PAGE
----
The frame member is portable and is small enough and light enough that it can easily be transported to a roof for lifting, supporting and repositioning large loads including HVAC units. In a preferred embodiment, the device is also assembled from a plurality of modules, so that it can be disassembled into the modules, transported, and then reassembled for use in a new location. The device also has utility in the manufacture and transportation of HVAC units or other large pieces of machinery and can be utilized to move HVAC units or other machinery from station to station in the assembly operation used in manufacturing thereof.
 Accordingly, it is an object of the present invention to provide a device for engaging a large load, especially one supported on rails or the like.
 It is a further object of the invention to provide a device which can be positively locked to or unlocked from the load or a rail attached to a load.
 It is a primary object of this invention to provide a device including a frame member which can be locked to a large load and cooperate with frame lifters for raising the frame member and the rail and the load and supporting the load on wheels, casters, legs or support channels that are secured to the frame member.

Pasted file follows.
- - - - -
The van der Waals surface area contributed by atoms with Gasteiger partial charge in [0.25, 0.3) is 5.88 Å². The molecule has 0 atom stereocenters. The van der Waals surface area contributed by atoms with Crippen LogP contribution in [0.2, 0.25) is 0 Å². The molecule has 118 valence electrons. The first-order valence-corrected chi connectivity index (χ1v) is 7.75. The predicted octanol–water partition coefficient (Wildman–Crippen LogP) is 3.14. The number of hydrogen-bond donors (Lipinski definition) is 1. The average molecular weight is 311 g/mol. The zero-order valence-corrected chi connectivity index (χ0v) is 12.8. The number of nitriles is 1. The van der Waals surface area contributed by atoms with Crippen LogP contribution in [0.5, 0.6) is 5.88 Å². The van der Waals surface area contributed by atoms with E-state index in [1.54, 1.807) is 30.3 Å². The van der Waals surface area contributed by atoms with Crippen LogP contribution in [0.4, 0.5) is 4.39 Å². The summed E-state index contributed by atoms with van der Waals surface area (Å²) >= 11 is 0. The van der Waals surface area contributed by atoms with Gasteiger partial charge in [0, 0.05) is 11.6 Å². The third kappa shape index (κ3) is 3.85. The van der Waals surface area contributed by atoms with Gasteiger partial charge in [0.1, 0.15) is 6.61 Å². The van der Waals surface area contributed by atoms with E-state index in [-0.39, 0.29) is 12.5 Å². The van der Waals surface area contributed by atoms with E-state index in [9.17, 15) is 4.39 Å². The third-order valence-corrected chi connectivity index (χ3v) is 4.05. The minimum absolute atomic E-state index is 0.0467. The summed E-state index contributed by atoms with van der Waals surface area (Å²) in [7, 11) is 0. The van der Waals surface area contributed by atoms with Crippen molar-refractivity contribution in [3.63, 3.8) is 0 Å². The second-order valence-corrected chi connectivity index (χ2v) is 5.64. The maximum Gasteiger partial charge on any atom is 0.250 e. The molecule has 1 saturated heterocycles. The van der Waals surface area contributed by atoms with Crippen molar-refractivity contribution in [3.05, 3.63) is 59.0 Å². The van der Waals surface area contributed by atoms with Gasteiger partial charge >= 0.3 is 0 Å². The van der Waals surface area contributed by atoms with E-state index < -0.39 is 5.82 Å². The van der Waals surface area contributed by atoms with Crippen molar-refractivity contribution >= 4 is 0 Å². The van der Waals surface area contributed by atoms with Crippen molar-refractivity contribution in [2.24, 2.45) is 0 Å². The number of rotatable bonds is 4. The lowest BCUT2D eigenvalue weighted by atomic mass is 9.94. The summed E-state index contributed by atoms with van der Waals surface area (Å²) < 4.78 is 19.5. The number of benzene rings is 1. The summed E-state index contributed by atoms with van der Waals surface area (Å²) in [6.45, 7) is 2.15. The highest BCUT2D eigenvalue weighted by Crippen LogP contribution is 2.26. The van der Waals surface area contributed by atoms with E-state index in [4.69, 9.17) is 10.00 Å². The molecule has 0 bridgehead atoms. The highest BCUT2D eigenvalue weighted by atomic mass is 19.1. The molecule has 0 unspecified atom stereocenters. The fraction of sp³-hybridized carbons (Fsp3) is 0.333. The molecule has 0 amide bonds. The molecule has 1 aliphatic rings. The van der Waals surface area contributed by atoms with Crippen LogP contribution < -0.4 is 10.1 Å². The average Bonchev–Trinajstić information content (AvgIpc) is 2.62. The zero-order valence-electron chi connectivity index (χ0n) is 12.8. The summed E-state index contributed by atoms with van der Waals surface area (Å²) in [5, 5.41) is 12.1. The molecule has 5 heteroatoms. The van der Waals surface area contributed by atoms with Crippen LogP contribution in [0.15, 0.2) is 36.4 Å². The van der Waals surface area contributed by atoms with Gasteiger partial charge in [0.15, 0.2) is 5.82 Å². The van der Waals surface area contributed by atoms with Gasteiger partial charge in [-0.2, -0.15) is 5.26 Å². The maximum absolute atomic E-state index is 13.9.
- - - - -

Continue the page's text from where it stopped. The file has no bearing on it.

These and other objects and advantages over the present invention will no doubt become apparent to those skilled in the art after having read this detailed description of the invention including the following description of the preferred embodiment which is illustrated by the various figures of the drawing.
FIG. 1 is a side view of an HVAC rooftop unit which is supported on base rails provided as an integral part of the unit and having openings for receiving a fork truck fork and openings to receive lifting lugs of a crane.
FIG. 2 is a top view of a frame member according to the present invention.
FIG. 3 is a side view of the frame member shown in FIG. 2.
FIG. 4 is a top view of a second, preferred embodiment of a frame member according to the present invention.